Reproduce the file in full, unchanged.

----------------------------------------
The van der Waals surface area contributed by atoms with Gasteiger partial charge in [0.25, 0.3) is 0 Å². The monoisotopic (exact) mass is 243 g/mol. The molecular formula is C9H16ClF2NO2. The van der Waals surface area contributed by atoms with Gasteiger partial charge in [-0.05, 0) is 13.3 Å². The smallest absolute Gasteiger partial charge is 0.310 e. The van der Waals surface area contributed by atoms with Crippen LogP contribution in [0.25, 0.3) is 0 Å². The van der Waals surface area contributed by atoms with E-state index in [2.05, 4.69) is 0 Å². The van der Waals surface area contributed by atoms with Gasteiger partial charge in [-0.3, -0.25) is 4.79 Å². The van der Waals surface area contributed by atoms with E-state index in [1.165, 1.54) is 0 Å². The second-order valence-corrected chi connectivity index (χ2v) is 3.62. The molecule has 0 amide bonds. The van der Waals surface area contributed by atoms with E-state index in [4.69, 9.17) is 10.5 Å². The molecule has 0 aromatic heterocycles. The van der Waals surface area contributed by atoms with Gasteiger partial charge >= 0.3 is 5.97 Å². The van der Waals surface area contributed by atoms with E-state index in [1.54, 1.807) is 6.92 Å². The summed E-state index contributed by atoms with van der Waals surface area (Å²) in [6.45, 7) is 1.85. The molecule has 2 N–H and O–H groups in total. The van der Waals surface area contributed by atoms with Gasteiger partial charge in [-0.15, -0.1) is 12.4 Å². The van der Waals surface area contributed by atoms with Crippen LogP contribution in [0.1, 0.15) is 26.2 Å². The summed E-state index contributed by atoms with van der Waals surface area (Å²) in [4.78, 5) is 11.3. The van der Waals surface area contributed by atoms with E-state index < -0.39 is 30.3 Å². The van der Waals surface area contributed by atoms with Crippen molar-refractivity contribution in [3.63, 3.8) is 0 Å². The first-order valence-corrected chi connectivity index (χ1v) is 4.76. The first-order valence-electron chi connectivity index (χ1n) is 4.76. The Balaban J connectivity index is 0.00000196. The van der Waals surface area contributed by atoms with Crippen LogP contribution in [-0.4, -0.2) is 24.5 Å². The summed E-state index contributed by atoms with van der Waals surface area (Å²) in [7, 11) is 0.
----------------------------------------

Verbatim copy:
The van der Waals surface area contributed by atoms with Gasteiger partial charge in [0.25, 0.3) is 0 Å². The monoisotopic (exact) mass is 243 g/mol. The molecular formula is C9H16ClF2NO2. The van der Waals surface area contributed by atoms with Gasteiger partial charge in [-0.05, 0) is 13.3 Å². The smallest absolute Gasteiger partial charge is 0.310 e. The van der Waals surface area contributed by atoms with Crippen LogP contribution in [0.25, 0.3) is 0 Å². The van der Waals surface area contributed by atoms with E-state index in [2.05, 4.69) is 0 Å². The van der Waals surface area contributed by atoms with Gasteiger partial charge in [-0.3, -0.25) is 4.79 Å². The van der Waals surface area contributed by atoms with E-state index in [1.165, 1.54) is 0 Å². The second-order valence-corrected chi connectivity index (χ2v) is 3.62. The molecule has 0 amide bonds. The van der Waals surface area contributed by atoms with E-state index in [4.69, 9.17) is 10.5 Å². The molecule has 0 aromatic heterocycles. The van der Waals surface area contributed by atoms with Gasteiger partial charge >= 0.3 is 5.97 Å². The van der Waals surface area contributed by atoms with E-state index in [1.54, 1.807) is 6.92 Å². The summed E-state index contributed by atoms with van der Waals surface area (Å²) in [6.45, 7) is 1.85. The molecule has 2 N–H and O–H groups in total. The van der Waals surface area contributed by atoms with Gasteiger partial charge in [-0.15, -0.1) is 12.4 Å². The van der Waals surface area contributed by atoms with Crippen LogP contribution in [0.1, 0.15) is 26.2 Å². The summed E-state index contributed by atoms with van der Waals surface area (Å²) in [4.78, 5) is 11.3. The van der Waals surface area contributed by atoms with E-state index < -0.39 is 30.3 Å². The van der Waals surface area contributed by atoms with Crippen molar-refractivity contribution in [3.63, 3.8) is 0 Å². The first-order valence-corrected chi connectivity index (χ1v) is 4.76. The first-order valence-electron chi connectivity index (χ1n) is 4.76. The Balaban J connectivity index is 0.00000196. The van der Waals surface area contributed by atoms with Crippen LogP contribution in [-0.4, -0.2) is 24.5 Å². The summed E-state index contributed by atoms with van der Waals surface area (Å²) in [7, 11) is 0.